he is consistent with himself, and the attempt to learn whether Mivart's book is consistent may not greatly tax our minds.
He tells us that many men of science are "idealists"; and he says that idealism, being mere self-stultifying skepticism, must be refuted and demolished before we can begin our search for the groundwork of science or be sure that we know anything. It would have surprised Berkeley not a little to be told that his notions are the very essence of skepticism, for the good bishop tells us again and again that his only motive in writing is to make an end of idle skepticism, once for all, that they who are no philosophers, but simple, honest folks, may come by their own and live at ease.
There is little ease, and less justice, even at this late day, for the man of science who insists that he is neither an idealist nor a materialist nor a monist, but a naturalist; and that it will be time enough to have an opinion as to the relation between mind and matter when we find out; but many will, no doubt, be pleased to hear that the crime of which they are now suspected is no longer "materialism," but "idealism," for the public attaches no odium to the idealist, whatever may be Professor Mivart's verdict. Still all must feel an interest in the exposure of the weakness of idealism, since we have been told, by many shrewd thinkers, that Berkeley's statement of the case, while inconclusive, is unanswerable; although they hold that it is lack of experimental evidence which stands in the way of either its acceptance or its refutation.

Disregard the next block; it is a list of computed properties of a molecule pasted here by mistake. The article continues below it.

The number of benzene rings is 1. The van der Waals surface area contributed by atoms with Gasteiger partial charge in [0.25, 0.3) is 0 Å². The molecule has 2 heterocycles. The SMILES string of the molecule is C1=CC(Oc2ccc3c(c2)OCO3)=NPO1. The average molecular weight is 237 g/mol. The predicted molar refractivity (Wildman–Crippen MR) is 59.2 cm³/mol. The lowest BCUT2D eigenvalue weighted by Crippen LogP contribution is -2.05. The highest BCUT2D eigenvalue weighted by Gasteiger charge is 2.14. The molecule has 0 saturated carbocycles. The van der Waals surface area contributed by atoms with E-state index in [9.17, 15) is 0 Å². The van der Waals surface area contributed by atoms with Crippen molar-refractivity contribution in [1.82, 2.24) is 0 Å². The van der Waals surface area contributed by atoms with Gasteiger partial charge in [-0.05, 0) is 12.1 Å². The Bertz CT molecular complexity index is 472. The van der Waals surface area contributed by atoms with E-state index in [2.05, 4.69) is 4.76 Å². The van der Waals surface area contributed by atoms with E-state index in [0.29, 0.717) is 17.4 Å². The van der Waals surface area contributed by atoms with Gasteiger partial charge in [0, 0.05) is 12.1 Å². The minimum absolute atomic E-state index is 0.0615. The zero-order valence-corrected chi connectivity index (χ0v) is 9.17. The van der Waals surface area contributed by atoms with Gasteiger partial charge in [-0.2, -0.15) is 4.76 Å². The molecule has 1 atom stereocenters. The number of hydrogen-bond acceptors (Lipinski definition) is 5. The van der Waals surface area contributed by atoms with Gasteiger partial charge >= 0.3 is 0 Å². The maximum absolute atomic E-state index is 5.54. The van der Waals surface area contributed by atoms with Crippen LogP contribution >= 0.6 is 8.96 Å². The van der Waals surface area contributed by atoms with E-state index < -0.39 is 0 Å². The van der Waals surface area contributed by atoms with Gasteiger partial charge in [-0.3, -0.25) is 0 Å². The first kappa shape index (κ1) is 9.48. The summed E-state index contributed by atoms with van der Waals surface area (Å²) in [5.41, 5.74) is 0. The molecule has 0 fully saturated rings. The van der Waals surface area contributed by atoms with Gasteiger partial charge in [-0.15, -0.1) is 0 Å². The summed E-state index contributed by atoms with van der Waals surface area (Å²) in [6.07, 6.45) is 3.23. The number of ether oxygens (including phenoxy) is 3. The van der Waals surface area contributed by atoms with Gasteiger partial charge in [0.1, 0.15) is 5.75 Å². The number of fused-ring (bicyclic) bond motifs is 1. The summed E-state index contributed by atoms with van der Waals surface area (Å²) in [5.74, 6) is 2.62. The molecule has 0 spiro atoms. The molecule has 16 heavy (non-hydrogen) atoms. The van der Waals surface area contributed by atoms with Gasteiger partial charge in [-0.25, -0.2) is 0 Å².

Mivart begins his treatment of idealism by a simple and satisfactory summary, pages 36-38, of Berkeley's Principles, but he forgets it on the next page, for it is no exaggeration to assert that the "idealism" which he refutes is a mere parody on that which he has just given his readers, and something that no sane man would dream of holding.
For example, he admits, on page 38, that nothing "can be more absurd than the criticism of those persons who say that idealists, to be consistent, ought to run up against lamp-posts, fall into ditches, and commit other like absurdities." On page 47 he undertakes to show, "by the natural spontaneous judgment of mankind," that external material bodies exist "of themselves, and have a substantial reality in addition to that of the qualities we perceive; because the spontaneous judgment of mankind accords with what even animals learn through their senses. A wide river is an objective obstacle to the progress of a man's dog, as well as to that of the dog's owner."
One who compares the extract from page 38 with this from page 47 can, so far as I can see, reconcile them only by one of these hypotheses: 1, that Mivart holds a wide river to afford proof of reality